Our court has never passed upon this question and we earnestly submit that in the absence of statutory authority expressly empowering the special judge to sign the minutes after the death of the regular judge, the acts of the special judge in this particular instance are to no avail and are wholly void.
It is for this reason that we submit the motion to quash the indictment should have been sustained and for error in failing so to do cause should be reversed and remanded for new trial.
W.D. Conn, Jr., Assistant Attorney General, for appellee.
Under the provisions of Section 6283, Mississippi Code of 1930, as necessarily modified by Section 17 of Chapter 19, of the Laws of 1935, Extraordinary Session, and Section 103 of the Mississippi Constitution, it is clear that the Governor has the right to appoint a circuit judge to fill a vacancy caused by the death of the regularly elected circuit judge. There appears to be no statute providing for what shall be done from the time of the death of the regular circuit judge while he is holding court until a new judge has been appointed and has qualified; nor is there any statute which expressly authorizes an appointed judge to sign the minutes which were made while the regular judge was acting as such.
We think it is clear that the death of the circuit judge during a term of court would not ipso facto lapse the term. The law provides that when a regular term of court has been begun it will not be terminated in the absence of an adjourning order until the time fixed by statute has expired.
Under Section 750 of Mississippi Code of 1930 it appears that it is not an absolute requirement that the minutes of the court shall be signed from day to day, the only absolute requirement in this respect being that they shall be signed before the adjournment of the court. Had Judge Pack continued on, he could have signed the minutes on the last day of the term and they would have been the legal minutes of the court. The question then is may the newly appointed judge do that which the regular judge could have done.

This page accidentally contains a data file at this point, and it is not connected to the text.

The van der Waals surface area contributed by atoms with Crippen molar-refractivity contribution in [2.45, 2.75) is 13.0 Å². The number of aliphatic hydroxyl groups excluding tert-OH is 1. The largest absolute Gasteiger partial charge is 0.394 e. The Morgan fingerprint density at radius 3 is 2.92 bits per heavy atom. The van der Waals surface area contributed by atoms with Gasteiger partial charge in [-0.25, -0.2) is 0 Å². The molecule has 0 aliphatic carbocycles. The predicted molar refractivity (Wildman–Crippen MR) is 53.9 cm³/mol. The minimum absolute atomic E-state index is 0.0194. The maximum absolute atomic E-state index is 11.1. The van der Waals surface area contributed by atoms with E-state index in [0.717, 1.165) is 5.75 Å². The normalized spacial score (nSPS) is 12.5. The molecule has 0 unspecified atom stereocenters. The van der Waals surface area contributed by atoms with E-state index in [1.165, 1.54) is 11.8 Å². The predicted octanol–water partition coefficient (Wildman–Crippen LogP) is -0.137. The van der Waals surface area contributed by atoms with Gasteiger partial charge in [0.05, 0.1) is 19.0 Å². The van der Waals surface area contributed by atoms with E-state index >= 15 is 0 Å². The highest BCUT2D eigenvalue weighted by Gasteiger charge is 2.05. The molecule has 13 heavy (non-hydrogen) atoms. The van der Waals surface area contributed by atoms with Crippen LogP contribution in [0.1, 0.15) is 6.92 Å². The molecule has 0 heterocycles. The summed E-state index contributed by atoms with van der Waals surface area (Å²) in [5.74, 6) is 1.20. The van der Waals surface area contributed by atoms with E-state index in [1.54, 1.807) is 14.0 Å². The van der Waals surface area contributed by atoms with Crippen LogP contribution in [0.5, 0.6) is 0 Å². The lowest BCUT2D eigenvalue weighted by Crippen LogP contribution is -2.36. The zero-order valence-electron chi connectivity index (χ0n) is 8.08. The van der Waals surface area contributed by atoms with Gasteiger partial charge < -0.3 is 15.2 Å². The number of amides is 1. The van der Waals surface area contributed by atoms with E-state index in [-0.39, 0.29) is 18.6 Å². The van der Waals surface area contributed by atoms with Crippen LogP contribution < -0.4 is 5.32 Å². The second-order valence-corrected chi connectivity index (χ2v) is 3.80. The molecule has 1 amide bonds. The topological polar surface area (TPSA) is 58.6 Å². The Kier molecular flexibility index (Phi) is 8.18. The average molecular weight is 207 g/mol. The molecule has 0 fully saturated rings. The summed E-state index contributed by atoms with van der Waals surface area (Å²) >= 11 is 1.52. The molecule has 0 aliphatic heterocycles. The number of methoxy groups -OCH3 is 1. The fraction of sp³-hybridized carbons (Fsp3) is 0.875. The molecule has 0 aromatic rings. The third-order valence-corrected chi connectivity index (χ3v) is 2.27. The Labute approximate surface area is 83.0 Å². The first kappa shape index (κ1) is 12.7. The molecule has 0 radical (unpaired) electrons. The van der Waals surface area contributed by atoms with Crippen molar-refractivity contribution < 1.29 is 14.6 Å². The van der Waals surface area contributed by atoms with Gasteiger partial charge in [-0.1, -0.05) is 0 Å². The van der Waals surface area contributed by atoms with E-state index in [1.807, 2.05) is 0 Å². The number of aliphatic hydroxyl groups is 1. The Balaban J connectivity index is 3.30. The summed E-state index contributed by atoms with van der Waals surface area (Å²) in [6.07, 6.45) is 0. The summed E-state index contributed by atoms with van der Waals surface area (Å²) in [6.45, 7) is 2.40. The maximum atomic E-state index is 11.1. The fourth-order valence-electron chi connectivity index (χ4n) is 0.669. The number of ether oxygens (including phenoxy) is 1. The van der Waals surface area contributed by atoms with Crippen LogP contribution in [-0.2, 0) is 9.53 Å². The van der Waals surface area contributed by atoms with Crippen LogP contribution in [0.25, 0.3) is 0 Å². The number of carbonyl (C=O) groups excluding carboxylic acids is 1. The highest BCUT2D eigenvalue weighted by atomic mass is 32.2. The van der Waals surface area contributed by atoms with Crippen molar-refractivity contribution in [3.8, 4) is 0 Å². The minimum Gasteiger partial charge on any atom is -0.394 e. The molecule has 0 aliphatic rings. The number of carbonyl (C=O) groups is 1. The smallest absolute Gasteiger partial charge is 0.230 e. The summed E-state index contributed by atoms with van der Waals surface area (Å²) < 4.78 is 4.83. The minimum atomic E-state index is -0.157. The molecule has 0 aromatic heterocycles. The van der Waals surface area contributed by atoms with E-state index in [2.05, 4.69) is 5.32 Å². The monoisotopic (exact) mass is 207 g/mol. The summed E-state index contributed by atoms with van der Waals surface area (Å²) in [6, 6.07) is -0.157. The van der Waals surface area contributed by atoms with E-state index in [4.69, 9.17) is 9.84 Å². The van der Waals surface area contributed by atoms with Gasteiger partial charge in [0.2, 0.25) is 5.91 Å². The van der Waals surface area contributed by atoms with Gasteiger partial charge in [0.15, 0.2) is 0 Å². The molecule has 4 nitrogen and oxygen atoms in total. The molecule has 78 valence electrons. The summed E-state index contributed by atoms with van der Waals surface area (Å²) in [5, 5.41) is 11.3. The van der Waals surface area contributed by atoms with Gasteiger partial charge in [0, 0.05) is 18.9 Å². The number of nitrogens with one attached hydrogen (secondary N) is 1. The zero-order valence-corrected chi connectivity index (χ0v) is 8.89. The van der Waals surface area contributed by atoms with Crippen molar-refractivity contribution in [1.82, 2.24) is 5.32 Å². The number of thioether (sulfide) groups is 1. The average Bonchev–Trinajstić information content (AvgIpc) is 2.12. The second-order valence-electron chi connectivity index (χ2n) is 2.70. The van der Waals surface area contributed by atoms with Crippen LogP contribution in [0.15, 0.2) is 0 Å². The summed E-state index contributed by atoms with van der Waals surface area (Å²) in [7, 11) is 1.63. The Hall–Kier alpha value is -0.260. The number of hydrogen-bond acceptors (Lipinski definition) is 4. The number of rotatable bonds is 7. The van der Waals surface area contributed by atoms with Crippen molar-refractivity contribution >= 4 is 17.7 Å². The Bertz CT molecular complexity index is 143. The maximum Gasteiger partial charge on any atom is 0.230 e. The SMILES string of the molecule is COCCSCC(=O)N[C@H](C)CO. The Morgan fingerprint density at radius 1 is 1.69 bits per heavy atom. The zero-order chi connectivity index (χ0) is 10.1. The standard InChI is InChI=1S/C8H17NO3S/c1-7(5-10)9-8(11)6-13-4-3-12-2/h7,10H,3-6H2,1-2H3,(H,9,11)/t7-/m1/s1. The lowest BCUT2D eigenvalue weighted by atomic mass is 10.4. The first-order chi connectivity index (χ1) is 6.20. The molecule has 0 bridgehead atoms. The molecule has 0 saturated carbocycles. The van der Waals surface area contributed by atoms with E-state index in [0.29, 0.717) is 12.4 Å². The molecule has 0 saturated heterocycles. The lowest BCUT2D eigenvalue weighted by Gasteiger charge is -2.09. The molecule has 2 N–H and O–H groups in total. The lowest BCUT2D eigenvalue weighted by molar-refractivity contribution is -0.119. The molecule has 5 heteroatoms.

As pointed out, the office of the circuit judge does not lapse with the death of the judge. The office of judge remains irrespective of the particular incumbent thereof. In the case at bar the hearing on the motion shows that the new trial judge examined into the correctness of the entries on the minutes and signed them and they thereby became the minutes of the court. Appellant has not been denied any right by this act of the judge because there was no disputed question of fact in his case pending before the circuit judge who died.
We submit that when the court convened, as provided by law, it continued in session until it was finally adjourned by Judge Currie and that that judge of the court committed no error in overruling this motion to quash and in putting defendant to trial.
During the first week of the regular term of the Circuit Court of Forrest county, which convened on the first Monday in November, 1939, the appellant was indicted and duly arraigned on a charge of murder. On the second Monday of the term, after the court had reconvened for the day's session, the Circuit Judge, Honorable W.J. Pack, died without having signed any of the minutes of the court for the preceding week. Nor was there any signed order on the minutes, adjourning the court from the preceding Saturday until Monday morning of the second week. Upon the death of Judge Pack the court term, of course, stood at recess, since there had been no sine die adjournment thereof; and the duration of the term, as fixed by law, had not expired.